BORING!!! More sailing / economic posts please!

Bakhirun said...

When I came to Jakarta in 1988 the city was struggling to rid itself of pesky pedicabs, which slowed traffic and was for many nationalist Indonesians an unpleasant reminder of the equality that lingers from a colonial past. The becak riders (Google-Image it) were the lowest of the low, usually slept in their pedicabs and were often dead before their fiftieth birthday, from pneumonia.

Stern city authorities (latter-day Suharto era) ordered the police to peform sweeps where becaks were impounded and dumped into Jakarta Bay... where some enterprising soul (probably a Chinese) fished them out and sold them again.

Eventually the city ridded itself of them (although you can still find millions around the country, performing a vital infrastructure function).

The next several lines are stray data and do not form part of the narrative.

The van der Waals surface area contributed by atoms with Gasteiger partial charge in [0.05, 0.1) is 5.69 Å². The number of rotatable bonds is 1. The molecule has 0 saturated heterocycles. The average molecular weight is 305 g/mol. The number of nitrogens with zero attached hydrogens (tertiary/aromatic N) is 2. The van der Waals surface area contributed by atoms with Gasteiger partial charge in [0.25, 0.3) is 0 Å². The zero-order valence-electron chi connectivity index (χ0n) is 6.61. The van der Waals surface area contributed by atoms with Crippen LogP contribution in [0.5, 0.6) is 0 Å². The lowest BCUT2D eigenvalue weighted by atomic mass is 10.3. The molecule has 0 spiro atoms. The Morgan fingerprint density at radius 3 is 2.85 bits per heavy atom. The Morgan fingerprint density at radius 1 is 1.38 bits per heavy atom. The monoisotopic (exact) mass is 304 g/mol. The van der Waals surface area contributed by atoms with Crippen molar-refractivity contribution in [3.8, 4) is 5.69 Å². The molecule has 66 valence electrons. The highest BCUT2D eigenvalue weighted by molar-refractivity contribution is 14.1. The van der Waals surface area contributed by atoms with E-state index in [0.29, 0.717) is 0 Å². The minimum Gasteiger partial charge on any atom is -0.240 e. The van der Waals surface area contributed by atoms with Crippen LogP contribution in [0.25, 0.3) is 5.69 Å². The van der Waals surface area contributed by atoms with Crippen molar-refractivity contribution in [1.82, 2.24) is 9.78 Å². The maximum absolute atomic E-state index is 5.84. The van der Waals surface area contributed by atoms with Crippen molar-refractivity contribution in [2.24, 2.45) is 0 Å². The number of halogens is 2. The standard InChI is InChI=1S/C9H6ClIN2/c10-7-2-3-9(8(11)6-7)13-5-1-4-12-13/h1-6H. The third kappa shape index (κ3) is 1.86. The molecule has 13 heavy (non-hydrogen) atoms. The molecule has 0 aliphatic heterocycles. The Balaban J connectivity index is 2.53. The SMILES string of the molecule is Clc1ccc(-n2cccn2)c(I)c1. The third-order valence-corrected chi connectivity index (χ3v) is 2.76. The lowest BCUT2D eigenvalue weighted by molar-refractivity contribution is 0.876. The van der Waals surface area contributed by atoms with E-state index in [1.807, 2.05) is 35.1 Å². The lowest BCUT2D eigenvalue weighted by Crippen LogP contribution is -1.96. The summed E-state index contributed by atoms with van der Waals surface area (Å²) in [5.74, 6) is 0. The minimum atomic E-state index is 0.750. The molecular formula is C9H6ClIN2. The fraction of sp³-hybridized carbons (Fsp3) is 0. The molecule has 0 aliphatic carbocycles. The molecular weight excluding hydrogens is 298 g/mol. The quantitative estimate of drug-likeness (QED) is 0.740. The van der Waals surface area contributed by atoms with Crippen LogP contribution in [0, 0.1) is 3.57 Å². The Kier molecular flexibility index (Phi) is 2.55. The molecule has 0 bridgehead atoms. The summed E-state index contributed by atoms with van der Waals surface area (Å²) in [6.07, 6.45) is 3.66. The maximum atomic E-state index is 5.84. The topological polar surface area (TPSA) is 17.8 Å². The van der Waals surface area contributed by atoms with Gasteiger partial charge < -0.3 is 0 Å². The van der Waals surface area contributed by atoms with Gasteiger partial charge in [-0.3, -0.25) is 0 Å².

Instead you have horrendous traffic jams, exacerbated by anarchic behavior on the part of motorcyclists (I'm one too) and cheap credit - which has led to floods of cars and bikes.

I take my low-end Giant mountain bike from home in Condet, East Jakarta, to the 'Golden Triangle;' CBD, using main arteries (including sidewalks). I've timed the difference between being choked up on a hot motorcycle in a traffic jam and zipping through any nook and cranny, portaging the bicycle over pedestrian bridges, slipping the wrong way down a one-way street: sports motorcycle = 40min. sports bicycle = 55 min.

The only condition of course is that one has to have a place to shit shine shave and shower, and get into fresh office attire. That's often not easy.

I'd surmise that once the oil runs out Jakarta is going to get its pedicabs back - including transport ones. Ditto for all other monster third-world megapolises.

Justin Kase said...